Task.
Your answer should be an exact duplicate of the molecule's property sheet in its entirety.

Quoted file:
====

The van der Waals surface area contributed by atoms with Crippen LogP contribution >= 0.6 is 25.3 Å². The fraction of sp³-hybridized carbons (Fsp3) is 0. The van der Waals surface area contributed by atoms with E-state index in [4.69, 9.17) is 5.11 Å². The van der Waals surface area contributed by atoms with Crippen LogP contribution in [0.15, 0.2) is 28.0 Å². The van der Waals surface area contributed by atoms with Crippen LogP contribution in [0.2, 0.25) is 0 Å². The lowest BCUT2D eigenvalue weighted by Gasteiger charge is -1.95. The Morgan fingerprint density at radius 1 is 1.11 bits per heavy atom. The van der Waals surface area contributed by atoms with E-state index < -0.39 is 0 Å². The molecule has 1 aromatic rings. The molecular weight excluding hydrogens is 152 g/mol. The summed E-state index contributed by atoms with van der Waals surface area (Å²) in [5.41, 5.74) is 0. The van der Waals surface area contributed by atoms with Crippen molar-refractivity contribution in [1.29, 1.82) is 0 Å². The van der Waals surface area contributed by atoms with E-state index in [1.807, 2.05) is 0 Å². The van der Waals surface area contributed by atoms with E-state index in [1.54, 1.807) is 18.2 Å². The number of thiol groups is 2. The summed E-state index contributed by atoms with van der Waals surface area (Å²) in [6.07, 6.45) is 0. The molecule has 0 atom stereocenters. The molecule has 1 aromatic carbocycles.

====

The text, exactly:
The van der Waals surface area contributed by atoms with Crippen LogP contribution >= 0.6 is 25.3 Å². The fraction of sp³-hybridized carbons (Fsp3) is 0. The van der Waals surface area contributed by atoms with E-state index in [4.69, 9.17) is 5.11 Å². The van der Waals surface area contributed by atoms with Crippen LogP contribution in [0.15, 0.2) is 28.0 Å². The van der Waals surface area contributed by atoms with Crippen LogP contribution in [0.2, 0.25) is 0 Å². The lowest BCUT2D eigenvalue weighted by Gasteiger charge is -1.95. The Morgan fingerprint density at radius 1 is 1.11 bits per heavy atom. The van der Waals surface area contributed by atoms with E-state index < -0.39 is 0 Å². The molecule has 1 aromatic rings. The molecular weight excluding hydrogens is 152 g/mol. The summed E-state index contributed by atoms with van der Waals surface area (Å²) in [5.41, 5.74) is 0. The van der Waals surface area contributed by atoms with Crippen molar-refractivity contribution in [1.29, 1.82) is 0 Å². The van der Waals surface area contributed by atoms with E-state index in [1.807, 2.05) is 0 Å². The van der Waals surface area contributed by atoms with E-state index in [1.54, 1.807) is 18.2 Å². The number of thiol groups is 2. The summed E-state index contributed by atoms with van der Waals surface area (Å²) in [6.07, 6.45) is 0. The molecule has 0 atom stereocenters. The molecule has 1 aromatic carbocycles.